Usain Bolt Vs. Astronauts In A Zero Gravity Foot Race

Submitted by: daegog 1 week ago in Sports

So THAT'S how you slow him down, take away gravity. The Olympic committee should look into that.
There are 7 comments:
Male 9,893
Correction, that is not Zero Gee.  It's not even free-fall.

That is LOW-Gee.
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Male 8,605
megrendel Well, it's not even low-gee, is it? Isn't it simply simulated weightlessness via parabolic arcs in flight?
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Male 9,893
squrlz4ever Yes, I guess I should have said 'simulated low-gee'.  

It is done via parabolic arcs in flight.  Basically the aircraft overcomes inertia by it's control surfaces while the people inside are free to follow their own inertia.  By varying the aircraft's controls, the people inside experience anything from positive, to neutral, to negative gees.
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Male 1,608
squrlz4ever What we feel - the pull towards the centre of the earth is already a mix of forces (gravitational, centripetal, etc.) .  What the vomit comet flights do, is to attempt to minimize the net force on the passengers. When you're in orbit around the Earth (i.e. at ISS) you are in a micro gravity situation primarily because the ISS is ever so slightly slowing down constantly.  we have to periodically boost it back up to continue orbiting.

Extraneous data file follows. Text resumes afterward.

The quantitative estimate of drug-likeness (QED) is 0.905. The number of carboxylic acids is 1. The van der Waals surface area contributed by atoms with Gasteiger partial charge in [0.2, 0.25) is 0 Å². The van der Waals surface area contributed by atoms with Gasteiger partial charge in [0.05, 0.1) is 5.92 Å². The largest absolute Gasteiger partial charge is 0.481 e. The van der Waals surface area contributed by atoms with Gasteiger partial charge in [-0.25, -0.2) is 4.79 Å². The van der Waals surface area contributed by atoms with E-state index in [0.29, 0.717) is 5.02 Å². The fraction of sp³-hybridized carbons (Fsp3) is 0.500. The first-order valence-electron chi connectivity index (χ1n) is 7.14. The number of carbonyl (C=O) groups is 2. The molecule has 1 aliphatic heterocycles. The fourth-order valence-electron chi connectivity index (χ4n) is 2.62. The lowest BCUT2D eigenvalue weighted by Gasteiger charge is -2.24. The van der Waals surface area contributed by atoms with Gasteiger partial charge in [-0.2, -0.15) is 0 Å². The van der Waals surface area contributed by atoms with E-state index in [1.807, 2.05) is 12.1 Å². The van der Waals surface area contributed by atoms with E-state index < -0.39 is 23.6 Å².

A true orbit around the Earth would feel like zero G because we have perfectly balanced the gravitational attraction to the earth with the force resulting from our acceleration around the planet.  (a constant speed orbit is not constant velocity.  velocity is a vector - speed and direction - acceleration is the change of velocity in time, by changing direction you are moving in is by definition acceleration.  This acceleration needs a net force acting on the body. )  In a geostationary orbit the "felt" amount of gravity would be infinitesimal (but not zero,  don't go outside and let go!)

You can't escape gravity - anywhere - you are always being pulled toward something.  You can have practically zero gravitational force (by being really, really far away from everything) and you can have practically zero net force (balancing net gravity with net acceleration by changing speed and/or direction)

Riding the vomit comet and experiencing near weightlessness is not 'simulated'.  it is a man-made environment with near weightlessness, just like the ISS.  The ISS version is simply more stable and lasts longer.  The net force on your body you feel as weight is always a mix of gravity and acceleration.
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Male 8,605
punko Points taken. Thanks, Punko.
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Male 207
This is awsome.
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Male 17,643
Jesus he's still fast
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